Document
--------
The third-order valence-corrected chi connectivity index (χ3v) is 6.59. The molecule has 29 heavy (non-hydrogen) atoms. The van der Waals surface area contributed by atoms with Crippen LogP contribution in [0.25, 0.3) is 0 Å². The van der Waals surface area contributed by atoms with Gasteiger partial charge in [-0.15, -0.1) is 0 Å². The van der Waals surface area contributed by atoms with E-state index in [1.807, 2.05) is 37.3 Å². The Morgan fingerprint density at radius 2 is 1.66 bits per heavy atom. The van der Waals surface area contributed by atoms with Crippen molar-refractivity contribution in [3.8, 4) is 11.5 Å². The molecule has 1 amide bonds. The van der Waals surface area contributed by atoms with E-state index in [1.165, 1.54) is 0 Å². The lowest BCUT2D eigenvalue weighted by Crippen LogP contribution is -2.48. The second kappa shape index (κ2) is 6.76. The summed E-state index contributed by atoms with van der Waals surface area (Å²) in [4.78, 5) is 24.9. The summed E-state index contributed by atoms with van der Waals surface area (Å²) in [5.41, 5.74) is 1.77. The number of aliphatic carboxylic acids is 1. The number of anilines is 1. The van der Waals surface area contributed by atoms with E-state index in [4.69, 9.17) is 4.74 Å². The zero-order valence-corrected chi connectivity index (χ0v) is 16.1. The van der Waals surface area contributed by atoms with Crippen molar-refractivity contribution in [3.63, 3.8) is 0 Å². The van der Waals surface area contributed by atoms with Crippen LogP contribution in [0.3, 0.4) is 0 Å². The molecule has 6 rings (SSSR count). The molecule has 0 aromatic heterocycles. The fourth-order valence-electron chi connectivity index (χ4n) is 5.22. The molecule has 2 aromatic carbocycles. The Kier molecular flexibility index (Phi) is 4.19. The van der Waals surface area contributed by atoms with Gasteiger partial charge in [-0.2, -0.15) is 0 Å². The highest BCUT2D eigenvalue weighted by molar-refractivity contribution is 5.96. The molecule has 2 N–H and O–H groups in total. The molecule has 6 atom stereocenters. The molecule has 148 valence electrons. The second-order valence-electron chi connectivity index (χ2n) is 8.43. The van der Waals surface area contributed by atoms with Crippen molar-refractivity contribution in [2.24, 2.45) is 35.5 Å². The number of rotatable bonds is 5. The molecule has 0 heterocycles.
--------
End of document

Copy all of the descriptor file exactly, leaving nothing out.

The third-order valence-corrected chi connectivity index (χ3v) is 6.59. The molecule has 29 heavy (non-hydrogen) atoms. The van der Waals surface area contributed by atoms with Crippen LogP contribution in [0.25, 0.3) is 0 Å². The van der Waals surface area contributed by atoms with Gasteiger partial charge in [-0.15, -0.1) is 0 Å². The van der Waals surface area contributed by atoms with E-state index in [1.807, 2.05) is 37.3 Å². The Morgan fingerprint density at radius 2 is 1.66 bits per heavy atom. The van der Waals surface area contributed by atoms with Crippen molar-refractivity contribution in [3.8, 4) is 11.5 Å². The molecule has 1 amide bonds. The van der Waals surface area contributed by atoms with E-state index in [1.165, 1.54) is 0 Å². The lowest BCUT2D eigenvalue weighted by Crippen LogP contribution is -2.48. The second kappa shape index (κ2) is 6.76. The summed E-state index contributed by atoms with van der Waals surface area (Å²) in [4.78, 5) is 24.9. The summed E-state index contributed by atoms with van der Waals surface area (Å²) in [5.41, 5.74) is 1.77. The number of aliphatic carboxylic acids is 1. The number of anilines is 1. The van der Waals surface area contributed by atoms with E-state index in [4.69, 9.17) is 4.74 Å². The zero-order valence-corrected chi connectivity index (χ0v) is 16.1. The van der Waals surface area contributed by atoms with Crippen molar-refractivity contribution in [3.63, 3.8) is 0 Å². The van der Waals surface area contributed by atoms with Crippen LogP contribution in [0.3, 0.4) is 0 Å². The molecule has 6 rings (SSSR count). The molecule has 0 aromatic heterocycles. The fourth-order valence-electron chi connectivity index (χ4n) is 5.22. The molecule has 2 aromatic carbocycles. The Kier molecular flexibility index (Phi) is 4.19. The van der Waals surface area contributed by atoms with Gasteiger partial charge in [-0.2, -0.15) is 0 Å². The highest BCUT2D eigenvalue weighted by molar-refractivity contribution is 5.96. The molecule has 2 N–H and O–H groups in total. The molecule has 6 atom stereocenters. The molecule has 148 valence electrons. The second-order valence-electron chi connectivity index (χ2n) is 8.43. The van der Waals surface area contributed by atoms with Crippen molar-refractivity contribution in [2.24, 2.45) is 35.5 Å². The number of rotatable bonds is 5. The molecule has 0 heterocycles.